‘Ours is a proven, structured programme’

V. GANESAN

“I made a bold decision to move to India. It was a huge challenge. I shall never regret this decision,” says Singaraveloo Maniam, Technical Consultant, SRFI, and Director of Coaching, ASF, in a chat with S. R. Suryanarayan.

National squash coach Cyrus Poncha is never tired of describing those winning moments at the Incheon Asian Games. “Saurav (Ghosal) had just won his final point. He drops his racquet, screams and rushes towards the back wall as though he was going to crash through it. In a jiffy, the other players join in and almost instantly Saurav disappears under a heap like a scene from a football field. Spectators in the packed indoor stadium are up, the Indian Tri-colour flutters all around and cheers reverberate. That was history and I was fortunate to be a witness to it,” he said. In a nutshell he had encapsulated the feelings of all, the moment that squash lovers had waited for. Indian squash had become a gold medal-winning sport.

Fourteen years may not be a long period in history but for squash it is a renaissance — from a time when many talented players failed to find opportunities, to a post-2000 period which saw plenty of opportunities for talented players to become top-flight players. If Mr. N. Ramachandran, the SRFI patron, envisioned the Indian Squash Academy then he also did the good turn of roping in the reputed Maj Singaraveloo Maniam from Malaysia and a young Poncha from Mumbai to run the Academy. A Malaysian No. 1 in the mid-1980s, Maj Maniam was at the coaching helm when Nicol David surfaced and later became the best in the world. Not only that, the Director of coaching in Asian Squash Federation was a witness to Malaysia’s rise in the sport. A former Major with the Malaysian Royal Signals, his was a ‘bold decision’, as he put it, to leave the country for a fresh challenge.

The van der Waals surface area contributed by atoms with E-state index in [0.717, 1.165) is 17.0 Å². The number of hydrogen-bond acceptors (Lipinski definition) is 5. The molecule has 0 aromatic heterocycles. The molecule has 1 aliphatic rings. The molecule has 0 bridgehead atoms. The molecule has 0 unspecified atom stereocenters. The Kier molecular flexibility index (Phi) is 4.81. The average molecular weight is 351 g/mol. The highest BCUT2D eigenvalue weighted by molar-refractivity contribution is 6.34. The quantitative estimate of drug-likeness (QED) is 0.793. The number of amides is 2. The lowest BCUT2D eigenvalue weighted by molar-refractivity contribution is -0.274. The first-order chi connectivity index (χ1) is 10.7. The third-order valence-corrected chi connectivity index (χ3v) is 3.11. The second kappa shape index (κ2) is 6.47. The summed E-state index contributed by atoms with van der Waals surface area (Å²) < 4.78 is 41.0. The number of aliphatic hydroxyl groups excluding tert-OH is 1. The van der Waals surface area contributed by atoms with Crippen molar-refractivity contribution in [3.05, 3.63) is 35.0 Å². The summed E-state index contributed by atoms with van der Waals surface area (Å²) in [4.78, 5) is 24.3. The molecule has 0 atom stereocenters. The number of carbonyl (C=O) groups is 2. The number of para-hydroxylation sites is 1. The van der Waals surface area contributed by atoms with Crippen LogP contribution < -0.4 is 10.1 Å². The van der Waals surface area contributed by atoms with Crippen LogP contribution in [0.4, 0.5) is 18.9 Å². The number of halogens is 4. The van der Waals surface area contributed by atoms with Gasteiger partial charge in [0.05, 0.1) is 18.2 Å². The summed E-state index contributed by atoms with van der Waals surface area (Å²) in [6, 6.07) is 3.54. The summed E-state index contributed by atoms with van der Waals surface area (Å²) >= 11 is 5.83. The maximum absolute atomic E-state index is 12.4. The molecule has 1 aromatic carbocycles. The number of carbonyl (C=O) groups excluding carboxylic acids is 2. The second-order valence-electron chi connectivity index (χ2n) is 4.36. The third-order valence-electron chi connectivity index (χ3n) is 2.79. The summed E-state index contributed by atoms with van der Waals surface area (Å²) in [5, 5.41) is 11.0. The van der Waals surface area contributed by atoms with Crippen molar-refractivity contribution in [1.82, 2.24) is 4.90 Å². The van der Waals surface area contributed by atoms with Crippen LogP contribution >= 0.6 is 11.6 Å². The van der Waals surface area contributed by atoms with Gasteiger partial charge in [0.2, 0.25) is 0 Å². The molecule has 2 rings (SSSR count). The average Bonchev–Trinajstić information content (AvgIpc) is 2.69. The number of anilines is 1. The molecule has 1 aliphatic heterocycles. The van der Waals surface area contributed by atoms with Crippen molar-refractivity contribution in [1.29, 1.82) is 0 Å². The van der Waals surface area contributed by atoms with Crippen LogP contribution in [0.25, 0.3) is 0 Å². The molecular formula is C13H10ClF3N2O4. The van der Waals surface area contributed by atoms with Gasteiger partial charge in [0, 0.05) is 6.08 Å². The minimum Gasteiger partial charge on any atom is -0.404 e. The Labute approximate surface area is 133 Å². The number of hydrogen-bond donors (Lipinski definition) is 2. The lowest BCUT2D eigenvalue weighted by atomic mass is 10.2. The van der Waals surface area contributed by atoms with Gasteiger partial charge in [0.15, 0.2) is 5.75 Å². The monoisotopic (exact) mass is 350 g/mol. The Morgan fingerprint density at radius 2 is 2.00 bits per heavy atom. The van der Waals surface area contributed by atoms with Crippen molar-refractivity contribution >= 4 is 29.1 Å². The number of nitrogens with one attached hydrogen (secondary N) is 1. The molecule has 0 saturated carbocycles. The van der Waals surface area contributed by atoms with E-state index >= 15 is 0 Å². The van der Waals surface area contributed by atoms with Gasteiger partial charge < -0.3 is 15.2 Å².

Excerpts from an interview:

Question: Before coming to India to take up your new role, what is that you remember of Indian squash history? The players you have heard of and the players who were in the scene then?

Answer: I’ll always remember Indian players whom I met at various international events. Narpat Singh, Bhuvaneshwari Kumari, Yogendra Singh, Arjun Singh, Raj Manchanda, Ananth Nayak, Anil Nayar, Vaman Apte and Narjit come immediately to mind. At that time India had a formidable senior team. Malaysia always finished below them. Then it is the juniors. My family and I had played host to a number of Indian junior national and State players who had come to train and stayed with me over the years. The likes of Adrian Ezra, Parth Doshi, Dilip Abraham, Deepak Abraham, Pia Abraham, Anjali Ponni, Sumangali Krishnan, Vasanth Williams, Abhijit Kukreja, Junaid Nathani, and many others. And, of course, how can I forget the 30 days in 1999 when Cyrus Poncha came to learn the ropes of coaching?

Seeing the state of affairs in Indian squash, did you think a major change was possible?